• Since qutebrowser commands are case sensitive, make sure you are using the correct case and that CapsLock is not on.

  • Make sure you press Enter after typing a colon command.

  • Make sure you press Enter followed by Esc after you are done searching for string with either the /string or the ?string command.


4. Getting help

To get help about qutebrowser commands, see:

A lot of help documents, including the above three, are built in to qutebrowser. To access quetebrowser’s built-in help, use any of the following within qutebrowser.

  • :help

  • :open qute://help

  • o qute://help

To get help about a specific topic, use :help topic, for example:

:help :config-write-py
:help :devtools
:help :download
:help :help
:help :reload
:help :view-source
:help :yank
:help bindings.default
:help qt.args


5. :adblock-update

If you are not opposed to using an ad blocker, I recommend that you run the following colon command.


This creates or updates a file named blocked-hosts in the qutebrowser data directory.[6]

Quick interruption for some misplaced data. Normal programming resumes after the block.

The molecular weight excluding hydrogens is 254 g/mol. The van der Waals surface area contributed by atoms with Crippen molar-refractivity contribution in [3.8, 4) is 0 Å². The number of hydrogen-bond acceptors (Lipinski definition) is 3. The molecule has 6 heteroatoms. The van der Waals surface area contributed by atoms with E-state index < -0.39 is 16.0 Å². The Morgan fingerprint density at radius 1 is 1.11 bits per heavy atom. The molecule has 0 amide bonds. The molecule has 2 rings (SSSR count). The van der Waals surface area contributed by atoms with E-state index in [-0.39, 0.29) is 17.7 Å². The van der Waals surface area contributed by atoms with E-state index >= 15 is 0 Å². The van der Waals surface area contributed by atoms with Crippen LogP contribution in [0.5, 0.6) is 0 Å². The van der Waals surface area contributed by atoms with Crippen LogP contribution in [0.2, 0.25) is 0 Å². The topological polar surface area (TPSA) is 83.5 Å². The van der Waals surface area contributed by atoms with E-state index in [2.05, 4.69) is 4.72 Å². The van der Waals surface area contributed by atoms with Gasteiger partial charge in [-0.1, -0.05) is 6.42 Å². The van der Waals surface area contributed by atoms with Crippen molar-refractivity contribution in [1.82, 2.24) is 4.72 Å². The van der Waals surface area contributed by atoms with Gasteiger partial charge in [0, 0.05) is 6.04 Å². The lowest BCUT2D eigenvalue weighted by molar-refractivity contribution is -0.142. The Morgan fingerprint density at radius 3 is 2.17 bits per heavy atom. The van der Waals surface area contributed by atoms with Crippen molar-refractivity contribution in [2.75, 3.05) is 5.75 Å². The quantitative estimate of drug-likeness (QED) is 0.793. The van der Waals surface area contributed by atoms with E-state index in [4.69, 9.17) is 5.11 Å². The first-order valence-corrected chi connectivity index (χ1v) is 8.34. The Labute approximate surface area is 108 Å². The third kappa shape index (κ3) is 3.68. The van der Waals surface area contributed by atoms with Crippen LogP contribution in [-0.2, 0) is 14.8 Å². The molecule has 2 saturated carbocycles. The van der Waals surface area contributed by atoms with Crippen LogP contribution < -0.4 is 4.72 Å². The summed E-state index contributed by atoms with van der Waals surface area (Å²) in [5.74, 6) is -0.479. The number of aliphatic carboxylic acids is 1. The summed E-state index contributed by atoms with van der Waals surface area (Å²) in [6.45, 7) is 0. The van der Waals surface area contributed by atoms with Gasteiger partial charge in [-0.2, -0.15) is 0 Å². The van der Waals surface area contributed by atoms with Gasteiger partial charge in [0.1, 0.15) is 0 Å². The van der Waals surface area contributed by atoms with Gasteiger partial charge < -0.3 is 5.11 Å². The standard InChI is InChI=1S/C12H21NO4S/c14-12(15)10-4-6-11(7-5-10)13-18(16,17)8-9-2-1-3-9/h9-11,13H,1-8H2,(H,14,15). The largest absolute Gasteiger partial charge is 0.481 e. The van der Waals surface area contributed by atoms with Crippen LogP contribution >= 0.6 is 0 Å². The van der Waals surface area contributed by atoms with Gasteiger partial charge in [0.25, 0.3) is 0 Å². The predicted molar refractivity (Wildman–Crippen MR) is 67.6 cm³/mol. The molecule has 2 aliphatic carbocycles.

If you were not able to read the message that :adblock-update briefly displayed, you can view it and all messages from this qutebrowser session with one of the following colon commands.

:messages --plain

After viewing the message(s), you can return to the previous page by typing H (a mnemonic to remember this key binding is “H for History”).


6. Creating

There is more than one way to configure qutebrowser, which you can read about in’s Configuring qutebrowser. I recommend that you create a template configuration file by running the following colon command from within quitebrowser.

:config-write-py --defaults

This creates a file named in your qutebrowser config directory.[6]


If already exists, qutebrowser will not overwrite it. Instead it will display a message similar to this:

/full/path/to/ already exists - use --force to overwrite!

I tested this with qutebrowser v1.8.1 and v1.8.2, but YMMV so backup your (which is a good idea anyway😃).


More about the file is in Tip 8 below.


7. Quitting qutebrowser

Before you edit, which was created in the previous Tip, quit qutebrowser with one of these colon commands:

  • :qa  -  quit all without saving the currently open windows and tabs